Under the project, the company will carry out “internal auditions or contests” once every three months where employees can pitch new ideas. The business division that will decide which idea to pursue is headed by Hiroki Totoki, the company’s senior vice president in charge of corporate planning, who is also known for his role in establishing Sony Bank in the early 2000s.
The real estate business was one of the ideas a mid-level Sony manager pitched to Totoki, who liked the idea and proposed to Hirai, according to company officials. The new company–Sony Real Estate Corp.–will start operating from August with capital of ¥250 million ($2.4 million). In addition to brokering property sales, Sony said the firm will also provide consulting services to companies on how to manage their real estate assets. Sony Real Estate will aim to list its shares in three years and target annual sales of ¥50 billion in five years, Sony said.
Weighed by losses from its television and personal computer businesses, Sony itself has been unloading a string of real estate assets over the past year including its former headquarters in Japan and its U.S. building at 550 Madison Avenue. In February, the company said it expects to log an annual loss of $1.1 billion and announced a reduction of 5,000 jobs and the sale of its PC business.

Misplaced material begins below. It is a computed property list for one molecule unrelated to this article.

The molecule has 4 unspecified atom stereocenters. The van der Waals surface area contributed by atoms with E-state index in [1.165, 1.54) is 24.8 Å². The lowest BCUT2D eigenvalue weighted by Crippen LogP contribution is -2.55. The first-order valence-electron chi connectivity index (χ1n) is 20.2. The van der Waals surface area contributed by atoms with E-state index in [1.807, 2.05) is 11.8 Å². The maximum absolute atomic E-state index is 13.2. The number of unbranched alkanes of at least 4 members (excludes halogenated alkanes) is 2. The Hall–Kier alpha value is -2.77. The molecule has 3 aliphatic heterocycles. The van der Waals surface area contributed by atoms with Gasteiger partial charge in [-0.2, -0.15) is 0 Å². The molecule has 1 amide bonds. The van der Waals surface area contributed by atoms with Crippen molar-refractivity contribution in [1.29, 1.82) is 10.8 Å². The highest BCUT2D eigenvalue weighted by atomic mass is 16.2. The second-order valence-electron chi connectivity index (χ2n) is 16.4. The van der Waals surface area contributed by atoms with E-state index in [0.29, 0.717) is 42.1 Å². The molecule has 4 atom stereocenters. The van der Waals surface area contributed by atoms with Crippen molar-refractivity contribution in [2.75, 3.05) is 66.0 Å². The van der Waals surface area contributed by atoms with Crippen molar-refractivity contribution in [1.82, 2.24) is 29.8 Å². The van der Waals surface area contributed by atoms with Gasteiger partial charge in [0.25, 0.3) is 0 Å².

Still, Naoki Fujiwara, a fund manager at Shinkin Asset Management, said Sony could use knowhow from its banking and insurance businesses for the real estate business. Sony’s financial arm has been one of the few generators of stable profits, comprising nearly 65% of its operating profit in fiscal 2012.
“The financial and real estate businesses are intricately linked and there isn’t a high risk if Sony focuses on the brokerage services,” Fujiwara said, adding Sony shouldn’t get involved in property development. After becoming chief executive in 2012, Hirai has regularly met with Sony’s engineers and tried to rekindle the company’s knack for cool gadgetry after years of job cuts had lowered motivation for inventing new products.
Totoki, in charge of selecting the new businesses, is known among bankers as a sharp-minded and speedy decision-maker, and is credited with making Sony’s online banking business successful despite heavy opposition from company executives and government officials at the time.
He is also the author of a popular book called “We Created a Bank – the Inside Story of Sony Bank.” Along with the new chief financial officer Kenichiro Yoshida, analysts and bankers see Totoki as one of Hirai’s key lieutenants leading Sony’s turnaround strategy. Still, a string of new businesses are unlikely to generate stable profits anytime soon and fund managers say fixing its consumer electronics business remains the top priority for Sony. “The electronics business needs a profitable structure and the new businesses can only be something extra,” Fujiwara said.
(Wall Street Journal)